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Optometrist vs Optician

Optometrist vs Optician

In Manitoba, Opticians require training, skills and experience that is different from Optometrists. Even if you have a university degree in Optometry or have worked as an Optometrist in another country, you must complete the OOM registration and licensing process to practise Opticianry in Manitoba. You may even require additional training to acquire a licence in Opticianry.

 

WHAT AN OPTICIAN DOES?

Opticians:

• Interpret prescriptions prepared by Ophthalmologists and Optometrists
• Discuss and recommend options to meet the patients’ visual needs
• Fit, supply, prepare and verify optical devices, including contact lenses, glasses, sunglasses, low-vision aids and prosthetic ocular devices
• Adjust, adapt, and dispense optical devices
• Instruct on the proper care, and maintenance of the optical device
• Evaluate and monitor the performance of the optical device over time

 

Definitions and Responsiblities of an Optician

 

An Optician is a licensed health care professional, who has been trained to determine in discussion with their patients the best optical device(s) that will meet their visual needs.  They interpret the Rx, design, fit, and dispense eyeglasses (includes sunglasses), contact lenses, low vision aids, and prosthetic ocular devices, etc.  They also monitor the device to make sure it continues to work properly over time.  They work collaboratively with Optometrists and Ophthalmologists.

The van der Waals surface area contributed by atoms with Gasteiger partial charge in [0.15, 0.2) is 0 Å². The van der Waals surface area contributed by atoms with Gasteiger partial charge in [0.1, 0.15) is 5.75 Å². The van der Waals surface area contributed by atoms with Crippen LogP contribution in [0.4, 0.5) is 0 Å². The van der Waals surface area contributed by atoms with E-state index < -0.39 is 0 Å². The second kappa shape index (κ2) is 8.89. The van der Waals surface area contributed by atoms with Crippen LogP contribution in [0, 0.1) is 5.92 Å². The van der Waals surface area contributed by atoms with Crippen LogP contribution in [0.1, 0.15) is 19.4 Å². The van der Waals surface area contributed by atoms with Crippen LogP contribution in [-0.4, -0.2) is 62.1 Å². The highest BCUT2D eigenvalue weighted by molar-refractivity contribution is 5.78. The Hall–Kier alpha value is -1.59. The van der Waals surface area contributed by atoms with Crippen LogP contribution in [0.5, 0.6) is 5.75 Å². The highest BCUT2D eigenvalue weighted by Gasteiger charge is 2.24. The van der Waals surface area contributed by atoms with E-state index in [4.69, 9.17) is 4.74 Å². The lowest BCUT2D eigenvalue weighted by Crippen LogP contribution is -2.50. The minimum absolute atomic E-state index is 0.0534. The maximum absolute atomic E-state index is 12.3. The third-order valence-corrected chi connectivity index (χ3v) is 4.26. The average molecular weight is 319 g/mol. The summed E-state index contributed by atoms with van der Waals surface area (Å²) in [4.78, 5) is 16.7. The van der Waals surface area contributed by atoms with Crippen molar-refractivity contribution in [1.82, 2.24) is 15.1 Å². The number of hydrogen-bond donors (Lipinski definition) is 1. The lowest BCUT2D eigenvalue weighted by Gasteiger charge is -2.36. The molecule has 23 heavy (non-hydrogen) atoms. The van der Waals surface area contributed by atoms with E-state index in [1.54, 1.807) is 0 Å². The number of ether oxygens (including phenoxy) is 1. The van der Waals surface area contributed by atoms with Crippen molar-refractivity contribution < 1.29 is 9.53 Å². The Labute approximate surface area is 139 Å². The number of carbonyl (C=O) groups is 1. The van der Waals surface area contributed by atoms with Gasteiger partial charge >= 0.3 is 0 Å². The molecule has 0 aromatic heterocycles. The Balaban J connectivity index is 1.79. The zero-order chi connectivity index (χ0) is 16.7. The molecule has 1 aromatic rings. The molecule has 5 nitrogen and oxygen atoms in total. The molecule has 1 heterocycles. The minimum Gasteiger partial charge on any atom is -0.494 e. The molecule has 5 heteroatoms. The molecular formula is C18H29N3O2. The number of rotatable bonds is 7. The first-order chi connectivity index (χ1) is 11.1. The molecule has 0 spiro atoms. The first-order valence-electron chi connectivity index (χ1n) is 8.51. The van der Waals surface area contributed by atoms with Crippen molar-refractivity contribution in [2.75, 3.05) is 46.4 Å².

In Manitoba there is a 2 level licensing process.  Opticians may be trained and licensed to fit eyeglasses, or they can take a further course of study and be licensed to fit both contact lenses and eyeglasses.   All Licensed Opticians must meet educational requirements and pass a national licensing examination (based on their practical skills) for each level of licensing.

 

Definitions

  1. Eyeglasses – consist of a pair of Rx lenses and a frame.  The lenses can have several different properties, including being sunglasses.
  2. Contact Lenses – consist of either one or a pair of lenses that are designed to sit either on the cornea only (RGP), on both the cornea and the conjunctiva over the sclera (either soft or RGP, cornea-scleral) or only on the conjunctiva over the sclera (scleral).
  3. Prosthetics – refer either to soft contact lenses or artificial eyes or cosmetic shells.  Prosthetic soft contact lenses and cosmetic shells (firm) are used to cover certain eye defects, traumatized eyes, or to reduce the amount of light that enters the eye (where there is a paralyzed iris or no iris).  Artificial eyes (firm) are used to cover a removed socket.
  4. Low vision aids – used to improve vision for patients who are visually impaired.  These can range from a simple hand held magnifier up to digital or computerized systems.
  5. Rx –  is a record of the lens power the patient requires, or it can be request by the doctor to fit for a certain condition (i.e. artificial eye, Keratoconus)

 

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